It is a good idea to maintain a list of cell or home phone numbers of Extension personnel throughout your state who can be contacted as needed. Having such information allows you to make connections when you are not able to be in your normal office setting. Alaska has five agricultural/horticultural agents spread across the state. Although all five have similar subject matter backgrounds, each has unique knowledge, skills, and experiences to draw on. Calling one or more of these agents for advice in the absence of research-based information can help one make an informed best guess decision.

Finally, understand that when a best guess is made, it is important that all parties involved know that the information is based on "what is known so far" and that an educated best guess is being made. It can be tempting to omit this point because of pride and/or the desire to be seen as the expert, but you must be transparent about the situation.

Conclusion

We argue that making best guesses in the absence of research-based information is a critical role for Cooperative Extension System personnel across all subject matter disciplines. This tactic becomes especially important in emergency situations in which fast responses are needed and lines of communication have broken down.

Best guesses can be improved if there is a network of diverse people and resources to draw on. When an Extension professional must make a best guess, it is paramount that he or she follow up to determine whether any associated advice given was correct. If recommendations were not correct, the Extension professional should provide corrected information as quickly as possible. Likewise, if the best guess was correct, the Extension professional should make that circumstance known.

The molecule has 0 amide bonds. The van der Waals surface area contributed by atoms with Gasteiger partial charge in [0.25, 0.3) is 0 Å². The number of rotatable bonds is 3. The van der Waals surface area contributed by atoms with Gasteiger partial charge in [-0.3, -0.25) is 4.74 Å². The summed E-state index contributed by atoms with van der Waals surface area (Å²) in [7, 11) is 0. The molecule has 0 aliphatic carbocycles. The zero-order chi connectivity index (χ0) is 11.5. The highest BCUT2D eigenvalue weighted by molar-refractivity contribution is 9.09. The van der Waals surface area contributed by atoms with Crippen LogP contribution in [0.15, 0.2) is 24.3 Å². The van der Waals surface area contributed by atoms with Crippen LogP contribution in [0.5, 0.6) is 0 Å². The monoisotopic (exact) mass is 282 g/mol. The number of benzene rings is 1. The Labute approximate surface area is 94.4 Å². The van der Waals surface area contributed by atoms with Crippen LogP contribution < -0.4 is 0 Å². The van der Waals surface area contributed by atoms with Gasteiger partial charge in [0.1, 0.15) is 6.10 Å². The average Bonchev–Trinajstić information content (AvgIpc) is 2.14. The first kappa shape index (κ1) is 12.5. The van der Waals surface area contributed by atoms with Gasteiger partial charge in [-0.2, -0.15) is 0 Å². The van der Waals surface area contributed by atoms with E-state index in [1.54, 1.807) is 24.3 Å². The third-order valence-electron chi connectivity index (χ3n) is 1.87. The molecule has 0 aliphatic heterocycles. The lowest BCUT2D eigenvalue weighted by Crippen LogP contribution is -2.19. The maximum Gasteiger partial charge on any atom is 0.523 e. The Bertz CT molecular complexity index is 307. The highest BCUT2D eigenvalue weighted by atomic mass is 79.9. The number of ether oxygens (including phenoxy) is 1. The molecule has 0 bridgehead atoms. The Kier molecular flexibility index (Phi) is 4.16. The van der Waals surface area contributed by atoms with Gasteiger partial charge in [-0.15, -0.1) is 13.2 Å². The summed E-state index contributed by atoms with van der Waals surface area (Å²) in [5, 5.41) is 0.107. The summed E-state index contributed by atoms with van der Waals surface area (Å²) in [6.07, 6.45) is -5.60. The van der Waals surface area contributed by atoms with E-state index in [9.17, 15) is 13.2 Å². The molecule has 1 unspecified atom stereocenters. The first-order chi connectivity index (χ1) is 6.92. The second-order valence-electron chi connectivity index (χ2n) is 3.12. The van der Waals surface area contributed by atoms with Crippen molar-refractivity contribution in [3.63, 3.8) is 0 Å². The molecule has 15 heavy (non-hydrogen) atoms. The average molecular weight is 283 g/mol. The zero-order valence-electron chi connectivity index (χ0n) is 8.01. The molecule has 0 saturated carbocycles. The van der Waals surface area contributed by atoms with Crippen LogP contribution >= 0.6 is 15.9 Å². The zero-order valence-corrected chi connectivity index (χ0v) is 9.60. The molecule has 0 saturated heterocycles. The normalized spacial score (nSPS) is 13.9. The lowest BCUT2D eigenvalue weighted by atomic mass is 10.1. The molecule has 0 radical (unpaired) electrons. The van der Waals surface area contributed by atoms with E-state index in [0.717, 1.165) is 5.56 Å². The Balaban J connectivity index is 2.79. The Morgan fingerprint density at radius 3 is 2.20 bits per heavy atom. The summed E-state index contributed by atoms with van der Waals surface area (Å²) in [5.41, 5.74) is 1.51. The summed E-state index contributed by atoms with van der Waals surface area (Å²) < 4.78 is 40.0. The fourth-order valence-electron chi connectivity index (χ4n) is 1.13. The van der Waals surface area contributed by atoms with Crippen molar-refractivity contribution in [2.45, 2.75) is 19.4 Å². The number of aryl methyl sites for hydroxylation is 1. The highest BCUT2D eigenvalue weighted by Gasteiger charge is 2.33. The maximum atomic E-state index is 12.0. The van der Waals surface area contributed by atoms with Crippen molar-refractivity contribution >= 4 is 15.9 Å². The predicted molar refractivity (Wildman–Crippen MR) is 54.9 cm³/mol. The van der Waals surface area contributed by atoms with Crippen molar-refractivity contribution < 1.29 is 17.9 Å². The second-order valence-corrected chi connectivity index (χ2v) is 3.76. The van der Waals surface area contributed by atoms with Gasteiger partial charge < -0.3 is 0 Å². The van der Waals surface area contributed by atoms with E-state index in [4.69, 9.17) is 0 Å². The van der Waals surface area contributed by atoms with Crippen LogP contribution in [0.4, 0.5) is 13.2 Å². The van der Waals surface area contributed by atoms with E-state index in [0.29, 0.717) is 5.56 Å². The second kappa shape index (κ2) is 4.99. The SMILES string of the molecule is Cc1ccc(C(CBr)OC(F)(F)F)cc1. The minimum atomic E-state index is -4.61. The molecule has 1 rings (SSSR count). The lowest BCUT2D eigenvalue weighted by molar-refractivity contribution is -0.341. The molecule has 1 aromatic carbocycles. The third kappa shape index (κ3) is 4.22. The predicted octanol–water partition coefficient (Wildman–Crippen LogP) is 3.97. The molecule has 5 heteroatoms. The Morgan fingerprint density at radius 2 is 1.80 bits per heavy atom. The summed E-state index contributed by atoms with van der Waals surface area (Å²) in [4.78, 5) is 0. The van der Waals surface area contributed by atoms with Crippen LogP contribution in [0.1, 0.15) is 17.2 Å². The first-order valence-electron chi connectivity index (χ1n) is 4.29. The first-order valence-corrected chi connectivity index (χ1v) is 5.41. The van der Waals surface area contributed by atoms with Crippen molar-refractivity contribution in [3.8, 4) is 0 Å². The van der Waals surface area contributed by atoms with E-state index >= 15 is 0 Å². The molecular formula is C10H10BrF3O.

References

Brown, S. C., Nash, A., & Tannehill, L. (2019, September). Alaska's Extension response to the 2018 Cook Inlet earthquake. Presented at the annual meeting of the Extension Disaster Education Network, Spokane, WA.

Brown, S. C., & Ploeger, J. (2008). A Kansas and Alaska example of Extension opportunities in emergency preparedness. Journal of Extension, 46(5), Article 5COM1. Available at: https://www.joe.org/joe/2008october/comm1.php

Centers for Disease Control and Prevention. (2020). What to do if you are sick. Retrieved from https://www.cdc.gov/coronavirus/2019-ncov/if-you-are-sick/steps-when-sick.html

Harden, N., Bain, J., Heim, S., Bohen, L., & Becher, E. (2020). The art and science of networking Extension. Journal of Extension, 58(2), Article v58-2a4. Available at: https://joe.org/joe/2020april/a4.php

Thomas, J., Stripling, C. T., Stephens, C. A., & Stephenson, L. (2018). Engagement in Extension professional associations: Tennessee Extension professionals' attitudes and perceptions. Journal of Extension, 56(2), Article v56-2a4. Available at: https://www.joe.org/joe/2018april/a4.php

 

Commentary Discussion